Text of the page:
Social policy – I am ashamed at how Conservative ministers in reality are indistinguishable from the populist caricature of the ‘arrogant, uncaring, effing Tories’.  The Grenfell Tower tragedy encapsulates everything that is wrong with the high-handed view that they take of the people who pay their wages.

Justice – After food, shelter and health what is more important than justice?  The destruction of legal aid is one of the most dreadful developments in my lifetime.  All governments delight in making more and more law but what use is it if it cannot be enforced?  There is no justice if it is not available to everyone.  I am delighted at the Supreme Court’s ruling that makes legal aid available once again for employment tribunals  Without it employment law was literally useless and thousands have been deprived of their rights.  And for his disastrous, destructive, incompetent and thoroughly nasty attitude the man who defines injustice in modern Britain is Chris Grayling.  No other minster has more disgraced our party.  He is unfit to be in government and why he remains anywhere near ministerial office is unbelievable.  No one individual better epitomises the nasty, arrogant, incompetent Tory.

Prisons – There is no greater truth than that in a free society we are defined by how we treat those we send to jail.  This is a terrible condemnation of Britain.  Our prison system is a production line for turning petty criminals into alienated, aggressive, violent repeat offenders.  There is no one who deserves the additional punishments we impose on top of deprivation of liberty.  I would make an exception for Chris Grayling who really should be made to experience a taste of his own medicine.  The Netherlands is closing prisons because it doesn’t send enough people to jail.  We should swallow our pride and copy their system exactly.

Technology – As the nation that has led the world in virtually all new technologies, we are now falling a long way behind.  The government has failed miserably to give enough priority to high speed internet.  We will never catch up now and our children and our businesses are forever disadvantaged.  Progress is hampered in development of new energy sources, transport and infrastructure by bureaucracy, endless bickering between special interest groups and weak strategic management.  The EU has magnified all these problems and prevented progress in GM foods and other technologies that are essential to our future.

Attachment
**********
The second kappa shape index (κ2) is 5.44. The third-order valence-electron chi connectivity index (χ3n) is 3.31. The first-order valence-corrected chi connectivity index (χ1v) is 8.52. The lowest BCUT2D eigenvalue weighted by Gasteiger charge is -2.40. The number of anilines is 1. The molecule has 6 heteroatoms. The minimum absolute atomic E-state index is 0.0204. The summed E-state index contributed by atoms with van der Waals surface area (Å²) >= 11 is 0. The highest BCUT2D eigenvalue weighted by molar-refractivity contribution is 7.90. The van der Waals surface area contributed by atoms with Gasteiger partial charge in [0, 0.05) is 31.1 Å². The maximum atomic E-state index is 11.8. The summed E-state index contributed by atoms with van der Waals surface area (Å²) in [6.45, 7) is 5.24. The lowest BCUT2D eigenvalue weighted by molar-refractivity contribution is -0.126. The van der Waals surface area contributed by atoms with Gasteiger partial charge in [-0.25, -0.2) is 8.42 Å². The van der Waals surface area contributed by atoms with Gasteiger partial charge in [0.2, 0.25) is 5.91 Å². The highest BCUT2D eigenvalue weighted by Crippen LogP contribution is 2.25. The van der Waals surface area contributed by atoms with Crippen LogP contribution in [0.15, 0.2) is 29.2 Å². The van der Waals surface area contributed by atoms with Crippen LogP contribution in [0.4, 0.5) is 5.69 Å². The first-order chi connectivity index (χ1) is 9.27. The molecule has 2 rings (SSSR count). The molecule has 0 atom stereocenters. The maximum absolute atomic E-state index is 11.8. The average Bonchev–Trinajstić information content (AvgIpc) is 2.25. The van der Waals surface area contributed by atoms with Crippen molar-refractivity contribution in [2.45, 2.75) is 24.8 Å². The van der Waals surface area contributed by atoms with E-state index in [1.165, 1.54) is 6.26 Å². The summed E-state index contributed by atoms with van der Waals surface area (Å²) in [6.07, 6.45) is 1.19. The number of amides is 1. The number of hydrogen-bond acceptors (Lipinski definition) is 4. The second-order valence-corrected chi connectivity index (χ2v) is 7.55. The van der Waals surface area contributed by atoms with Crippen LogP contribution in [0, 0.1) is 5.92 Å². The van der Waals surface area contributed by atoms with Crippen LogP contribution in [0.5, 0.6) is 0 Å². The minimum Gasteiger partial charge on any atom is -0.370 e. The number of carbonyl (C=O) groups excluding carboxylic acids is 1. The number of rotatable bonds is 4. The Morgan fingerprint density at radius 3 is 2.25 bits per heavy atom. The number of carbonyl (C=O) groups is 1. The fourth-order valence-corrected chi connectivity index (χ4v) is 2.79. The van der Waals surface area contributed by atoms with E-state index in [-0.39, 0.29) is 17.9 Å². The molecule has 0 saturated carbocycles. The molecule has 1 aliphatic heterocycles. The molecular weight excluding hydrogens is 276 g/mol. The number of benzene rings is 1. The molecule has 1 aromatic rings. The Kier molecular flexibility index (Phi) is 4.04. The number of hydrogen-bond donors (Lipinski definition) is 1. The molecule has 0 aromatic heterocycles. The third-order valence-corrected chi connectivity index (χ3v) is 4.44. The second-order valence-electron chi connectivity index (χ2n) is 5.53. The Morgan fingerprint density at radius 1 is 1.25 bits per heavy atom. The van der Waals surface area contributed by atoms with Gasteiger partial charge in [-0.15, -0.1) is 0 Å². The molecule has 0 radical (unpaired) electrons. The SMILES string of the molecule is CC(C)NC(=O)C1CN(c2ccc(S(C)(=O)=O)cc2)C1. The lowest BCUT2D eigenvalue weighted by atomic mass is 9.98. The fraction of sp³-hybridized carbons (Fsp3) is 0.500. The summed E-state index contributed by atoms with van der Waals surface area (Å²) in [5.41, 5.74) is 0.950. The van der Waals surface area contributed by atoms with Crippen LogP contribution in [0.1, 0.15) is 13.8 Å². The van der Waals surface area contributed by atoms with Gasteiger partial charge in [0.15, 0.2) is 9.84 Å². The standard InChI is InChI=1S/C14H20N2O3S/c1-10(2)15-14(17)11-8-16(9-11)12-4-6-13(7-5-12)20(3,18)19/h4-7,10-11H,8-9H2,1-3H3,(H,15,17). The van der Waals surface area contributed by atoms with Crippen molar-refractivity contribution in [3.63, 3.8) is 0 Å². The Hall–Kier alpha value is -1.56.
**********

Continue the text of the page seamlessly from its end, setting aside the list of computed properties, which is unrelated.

Transport – With Chris Grayling at the helm and the farce that is HS2, there is no hope for a sensible transport strategy.  I simply don’t buy the argument that a slightly faster journey time between north and south will do anything to create a better future.  Train fares are ludicrously high.  The conditions commuters are expected to travel under are ridiculous.  The Southern Rail scandal is a microcosm of government incompetence and inaction.  It should have been re-nationalised at least a year ago and there should be massive fines and penalties on those responsible for the chaos, including individuals.  I see no conflict with Conservative principles in re-nationalising the whole network.  The mess that has prevailed since privatisation could not be any worse and compare us with railway networks and service on the continent for a true picture of our national shame and decay.

Environment – Technology and transport converge with environmental policy and this is a difficult, challenging area of policy.  What we need is strong leadership – no, not the empty claims of Mrs May but the real leadership of Mrs Thatcher.  Even the despicable Tony Blair showed more leadership than we have had from any current Conservative politician.  We need to take bold decisions and act on them.  Ecology and controlling pollution must be a real priority but we must not be distracted by the greeny loons and their endless prevarication and delays.  I have no objection to fracking as long as it is strictly regulated and in recent visits to Ireland I have seen how forests of wind turbines do not destroy wonderful countryside and can have their own beauty, just as we now revere Victorian aqueducts and civil engineering.  Most of all though we should racing ahead with tidal power.  As an island it has to be our future and its potential is unlimited.

Northern Ireland – I hope one of the by-products of Brexit will be a united Ireland.  There is no longer a real majority of unionists in the six counties and it only ever existed because of immigrants from Scotland.  The UK’s shameful history in Ireland places a heavy obligation on us.  We are one and the same people and the damage inflicted by the English Parliament on our neighbours must be put right.  We are far closer to the Irish than we are to the French, the Dutch or the Belgians.  As independent nations, with Ulster properly restored, we could be closer than ever and if Ireland wishes to remain in the EU, we should respect that.